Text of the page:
Time is TBD|
The Beatles "Let It Be" 50th Anniversary - 2nd Seating
Listen to lead-up music related to this amazing LP. Then enjoy the entire album on the best hi-fi stereo in KC, brought in exclusively for the show.
Time & Location
Time is TBD
Waldo Pizza, 7433 Broadway St, Kansas City, MO 64114, USA
About The Event
Tickets on sale April 18th. Due to demand for Beatles shows there will be one seating at Noon and one at 3:15 PM.
This is the SECOND seating
Let It Be was the twelfth and final studio album by the English rock band the Beatles. It was released a month after the band broke up, on May 8th 1970. Like most of the band's previous releases, the album topped record charts in many countries, including both the US and the UK. However, the critical response was generally unfavourable, and Let It Be came to be regarded as one of the most controversial rock albums ever.
Rehearsals began at Twickenham Film Studios in January 1969 as part of a planned documentary showing the Beatles' return to live performance. Paul McCartney conceived the project as an attempt to reinvigorate the band by returning to simpler rock and roll configurations. The filmed rehearsals were marked by ill-feeling, leading to George Harrison's temporary departure from the group. As a condition of his return, the members reconvened at their own Apple Studio with guest keyboardist Billy Preston. The project then yielded a single public concert, held impromptu on the studio's rooftop on January 30th 1969, from which three of the album's tracks were drawn.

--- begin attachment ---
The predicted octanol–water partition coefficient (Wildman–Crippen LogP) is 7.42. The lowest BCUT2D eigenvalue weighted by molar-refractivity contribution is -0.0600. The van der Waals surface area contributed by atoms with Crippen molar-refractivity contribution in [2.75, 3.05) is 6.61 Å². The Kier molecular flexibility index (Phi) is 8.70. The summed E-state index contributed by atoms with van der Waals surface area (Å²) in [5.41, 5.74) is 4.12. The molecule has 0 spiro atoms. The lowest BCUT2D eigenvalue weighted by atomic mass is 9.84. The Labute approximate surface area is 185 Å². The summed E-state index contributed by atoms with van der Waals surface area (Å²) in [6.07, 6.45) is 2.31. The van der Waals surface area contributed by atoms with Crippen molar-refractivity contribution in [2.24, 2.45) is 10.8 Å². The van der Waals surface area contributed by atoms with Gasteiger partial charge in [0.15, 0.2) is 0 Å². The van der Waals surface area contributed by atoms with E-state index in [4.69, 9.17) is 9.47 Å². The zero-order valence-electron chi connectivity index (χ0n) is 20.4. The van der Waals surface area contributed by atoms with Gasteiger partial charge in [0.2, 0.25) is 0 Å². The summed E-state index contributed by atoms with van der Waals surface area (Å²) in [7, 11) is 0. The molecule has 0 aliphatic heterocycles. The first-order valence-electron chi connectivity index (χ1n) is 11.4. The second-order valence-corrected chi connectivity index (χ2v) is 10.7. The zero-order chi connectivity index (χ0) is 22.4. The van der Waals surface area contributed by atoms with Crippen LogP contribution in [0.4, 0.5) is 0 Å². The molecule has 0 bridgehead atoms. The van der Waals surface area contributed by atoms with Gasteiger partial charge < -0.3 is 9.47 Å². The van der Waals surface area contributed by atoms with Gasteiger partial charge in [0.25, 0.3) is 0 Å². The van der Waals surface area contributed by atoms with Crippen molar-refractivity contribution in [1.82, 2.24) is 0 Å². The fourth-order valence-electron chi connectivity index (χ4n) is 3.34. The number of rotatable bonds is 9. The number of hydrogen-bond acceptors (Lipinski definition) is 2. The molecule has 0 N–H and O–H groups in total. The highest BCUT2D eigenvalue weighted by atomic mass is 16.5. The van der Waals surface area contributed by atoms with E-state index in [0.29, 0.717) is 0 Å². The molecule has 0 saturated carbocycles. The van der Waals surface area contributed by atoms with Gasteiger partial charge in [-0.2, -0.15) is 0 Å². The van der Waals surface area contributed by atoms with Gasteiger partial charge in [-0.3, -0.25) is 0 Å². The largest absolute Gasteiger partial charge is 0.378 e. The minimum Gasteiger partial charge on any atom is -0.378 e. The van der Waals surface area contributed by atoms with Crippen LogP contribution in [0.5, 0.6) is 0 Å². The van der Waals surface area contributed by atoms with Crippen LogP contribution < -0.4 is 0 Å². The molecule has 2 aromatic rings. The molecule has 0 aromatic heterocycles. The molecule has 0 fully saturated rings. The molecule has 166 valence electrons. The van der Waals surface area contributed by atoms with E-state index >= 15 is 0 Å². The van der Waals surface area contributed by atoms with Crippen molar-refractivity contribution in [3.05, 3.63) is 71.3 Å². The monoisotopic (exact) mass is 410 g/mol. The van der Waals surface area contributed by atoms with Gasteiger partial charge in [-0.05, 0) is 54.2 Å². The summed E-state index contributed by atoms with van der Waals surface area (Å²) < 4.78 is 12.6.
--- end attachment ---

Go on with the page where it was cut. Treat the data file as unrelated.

In April 1969, the Beatles issued the single "Get Back". From then, the project lay in limbo as they moved onto the recording of Abbey Road, released that September. After John Lennon left the group, the remaining Beatles finished the album in January 1970, with the completion of "Let It Be" and "I Me Mine".
Get Back was ultimately assembled under the title of Let It Be by the American producer Phil Spector in early 1970. He omitted "Don't Let Me Down", the B-side of the "Get Back" single, and instead included a 1968 take of "Across the Universe". Spector also included excerpts of studio chatter and applied original orchestral and choir overdubs to four tracks. The additions offended McCartney, particularly in the case of "The Long and Winding Road".
In a retrospective review, Richie Unterberger of AllMusic described Let It Be as the "only Beatles album to occasion negative, even hostile reviews", but felt that it was "on the whole underrated". Let It Be was ranked number 86 in Rolling Stone's list of the 500 greatest albums of all time in 2003. It was voted number 890 in the third edition of Colin Larkin's All Time Top 1000 Albums (2000).